Aphrodite or Venus as the Romans knew her, has been an inspiration for many images on love jewellery for centuries. Where her feet touched the ground, beauty abounded and her divine duty was to make love and inspire others to do so.
Evidence that love and jewellery were associated in the ancient world, abounds. And, if love is said to exist at all, and in all circumstances, then we could rationalize so do objects of love, which is what this story is all about.
Sydney dealer Anne Schofield Antiques has a superb Xmas ‘love jewellery’ catalogue for 2016 and has ensured that every item offered has been chosen with care.
You may feel like popping the question or pledging your fidelity this Xmas to someone you love.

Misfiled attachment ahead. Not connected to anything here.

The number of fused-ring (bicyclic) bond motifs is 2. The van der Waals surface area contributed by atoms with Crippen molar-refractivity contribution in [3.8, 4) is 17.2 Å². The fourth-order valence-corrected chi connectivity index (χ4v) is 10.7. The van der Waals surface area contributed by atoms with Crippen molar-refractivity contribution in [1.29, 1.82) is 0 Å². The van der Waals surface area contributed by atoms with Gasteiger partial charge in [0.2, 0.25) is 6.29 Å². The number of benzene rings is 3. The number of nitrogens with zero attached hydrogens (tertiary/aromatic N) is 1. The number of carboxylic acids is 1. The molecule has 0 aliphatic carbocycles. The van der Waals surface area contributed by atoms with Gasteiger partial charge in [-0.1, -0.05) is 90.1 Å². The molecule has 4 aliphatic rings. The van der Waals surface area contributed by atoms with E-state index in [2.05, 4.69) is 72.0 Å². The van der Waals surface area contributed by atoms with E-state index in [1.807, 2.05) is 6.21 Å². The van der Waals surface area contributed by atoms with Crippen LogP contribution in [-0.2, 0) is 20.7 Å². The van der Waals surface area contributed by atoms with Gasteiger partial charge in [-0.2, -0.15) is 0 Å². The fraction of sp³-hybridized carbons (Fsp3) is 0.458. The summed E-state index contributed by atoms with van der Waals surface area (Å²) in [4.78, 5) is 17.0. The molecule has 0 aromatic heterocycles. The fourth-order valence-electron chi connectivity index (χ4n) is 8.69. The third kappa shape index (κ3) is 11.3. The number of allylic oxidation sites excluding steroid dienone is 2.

The giving of a ring, which has no beginning and no end and so symbolically represents the enduring qualities of true love would be the perfect gift for a season that’s all about caring, compassion, courage and love.
If you are looking for something special there is a rare carved coral cameo ring featuring the ancient Greek Goddess of Flowers, Flora.
Speaking of flowers, the fuschia is an exotic bloom that arrived in England in 1792 from the West Indies in a sailor’s bag.
The story doesn’t stop there.
Spotted in the window of the couple’s simple abode by Nurseryman James Lee, he purchased and propagated it with great skill.
Consequently the fuschia became a mainstay aspecdt of indoor decoration both as pot plants and cut flowers throughout the nineteenth century and beyond.
The great naturalist, botanist and patron of the natural sciences Joseph Banks himself would not allow anyone else to carry the first fuschia into the greenhouse at Kew, so excited was he by its arrival.